Objectives: To characterize illness and identify the etiology for two nursing home outbreaks of respiratory illness.
Design: Multisite outbreak investigations; cohort.
Setting: Two nursing homes in Pennsylvania.
Participants: Facility A residents (n = 170), Facility B residents (n = 124), and employees (n = 91).
Measurements: Medical records for Facility A and B residents were reviewed, and employees from Facility B self-administered a questionnaire to identify risk factors for illness. Serological, oropharyngeal, and nasopharyngeal specimens were collected for both outbreaks, and testing for respiratory pathogens was performed.
Results: In Facility A, 40 (24%) of 170 residents were identified with respiratory illness; 13 (33%) case-patients had radiographically confirmed pneumonia, 15 (38%) were taken to a hospital, and two (5%) died. Of 10 specimens collected from symptomatic Facility A case-patients, four (40%) tested positive using reverse transcription polymerase chain reaction for rhinovirus. In Facility B, 77 (62%) of 124 residents had respiratory illness, and 40 (52%) had radiographically confirmed pneumonia; 12 (16%) case-patients were hospitalized, and five (6%) died. Of 19 respiratory specimens collected from symptomatic Facility B case-patients, six (32%) were positive for rhinovirus; one was from an employee. Five (50%) of 10 rhinovirus-positive cases in both outbreaks had clinical and radiographic evidence of pneumonia.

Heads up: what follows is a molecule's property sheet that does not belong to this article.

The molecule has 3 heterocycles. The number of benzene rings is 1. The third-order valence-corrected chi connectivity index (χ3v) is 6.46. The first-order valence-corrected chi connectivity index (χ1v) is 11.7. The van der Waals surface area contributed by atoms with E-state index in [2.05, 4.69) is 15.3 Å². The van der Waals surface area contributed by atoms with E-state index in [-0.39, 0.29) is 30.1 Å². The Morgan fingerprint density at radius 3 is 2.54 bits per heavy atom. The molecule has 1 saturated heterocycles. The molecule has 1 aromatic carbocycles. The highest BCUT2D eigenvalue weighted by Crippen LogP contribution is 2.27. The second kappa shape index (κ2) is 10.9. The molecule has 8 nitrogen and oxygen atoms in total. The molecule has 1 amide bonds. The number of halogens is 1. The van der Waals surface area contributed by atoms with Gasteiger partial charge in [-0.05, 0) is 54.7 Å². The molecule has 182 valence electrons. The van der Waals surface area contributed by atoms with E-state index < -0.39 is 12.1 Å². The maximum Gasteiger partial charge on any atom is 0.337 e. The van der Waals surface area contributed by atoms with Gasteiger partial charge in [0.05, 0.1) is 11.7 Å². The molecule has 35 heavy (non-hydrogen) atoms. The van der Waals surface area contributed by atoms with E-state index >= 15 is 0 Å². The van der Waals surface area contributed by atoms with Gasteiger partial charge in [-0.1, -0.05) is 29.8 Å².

Conclusion: These investigations suggest that rhinoviruses may be an underrecognized cause of respiratory outbreaks in nursing homes, capable of causing pneumonia and perhaps death.